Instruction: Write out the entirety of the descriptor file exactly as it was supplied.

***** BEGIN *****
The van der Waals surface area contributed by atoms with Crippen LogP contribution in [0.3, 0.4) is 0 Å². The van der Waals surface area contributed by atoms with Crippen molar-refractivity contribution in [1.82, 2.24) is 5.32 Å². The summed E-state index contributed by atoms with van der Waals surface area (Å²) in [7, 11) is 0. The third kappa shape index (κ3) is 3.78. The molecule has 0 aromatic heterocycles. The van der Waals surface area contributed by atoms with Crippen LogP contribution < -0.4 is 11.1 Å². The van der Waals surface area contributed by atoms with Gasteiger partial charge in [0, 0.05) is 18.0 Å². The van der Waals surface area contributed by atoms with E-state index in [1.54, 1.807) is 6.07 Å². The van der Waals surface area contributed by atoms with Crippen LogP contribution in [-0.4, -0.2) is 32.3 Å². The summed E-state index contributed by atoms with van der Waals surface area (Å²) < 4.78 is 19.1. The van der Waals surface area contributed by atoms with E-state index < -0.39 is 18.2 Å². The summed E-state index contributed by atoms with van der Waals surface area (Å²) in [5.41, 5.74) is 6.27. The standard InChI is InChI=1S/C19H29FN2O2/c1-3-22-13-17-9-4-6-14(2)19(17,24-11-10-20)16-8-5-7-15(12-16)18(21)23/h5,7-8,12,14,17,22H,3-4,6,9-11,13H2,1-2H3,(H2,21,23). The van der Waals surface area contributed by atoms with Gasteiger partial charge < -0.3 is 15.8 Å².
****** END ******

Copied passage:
The van der Waals surface area contributed by atoms with Crippen LogP contribution in [0.3, 0.4) is 0 Å². The van der Waals surface area contributed by atoms with Crippen molar-refractivity contribution in [1.82, 2.24) is 5.32 Å². The summed E-state index contributed by atoms with van der Waals surface area (Å²) in [7, 11) is 0. The third kappa shape index (κ3) is 3.78. The molecule has 0 aromatic heterocycles. The van der Waals surface area contributed by atoms with Crippen LogP contribution < -0.4 is 11.1 Å². The van der Waals surface area contributed by atoms with Gasteiger partial charge in [0, 0.05) is 18.0 Å². The van der Waals surface area contributed by atoms with E-state index in [1.54, 1.807) is 6.07 Å². The van der Waals surface area contributed by atoms with Crippen LogP contribution in [-0.4, -0.2) is 32.3 Å². The summed E-state index contributed by atoms with van der Waals surface area (Å²) < 4.78 is 19.1. The van der Waals surface area contributed by atoms with E-state index < -0.39 is 18.2 Å². The summed E-state index contributed by atoms with van der Waals surface area (Å²) in [5.41, 5.74) is 6.27. The standard InChI is InChI=1S/C19H29FN2O2/c1-3-22-13-17-9-4-6-14(2)19(17,24-11-10-20)16-8-5-7-15(12-16)18(21)23/h5,7-8,12,14,17,22H,3-4,6,9-11,13H2,1-2H3,(H2,21,23). The van der Waals surface area contributed by atoms with Gasteiger partial charge < -0.3 is 15.8 Å².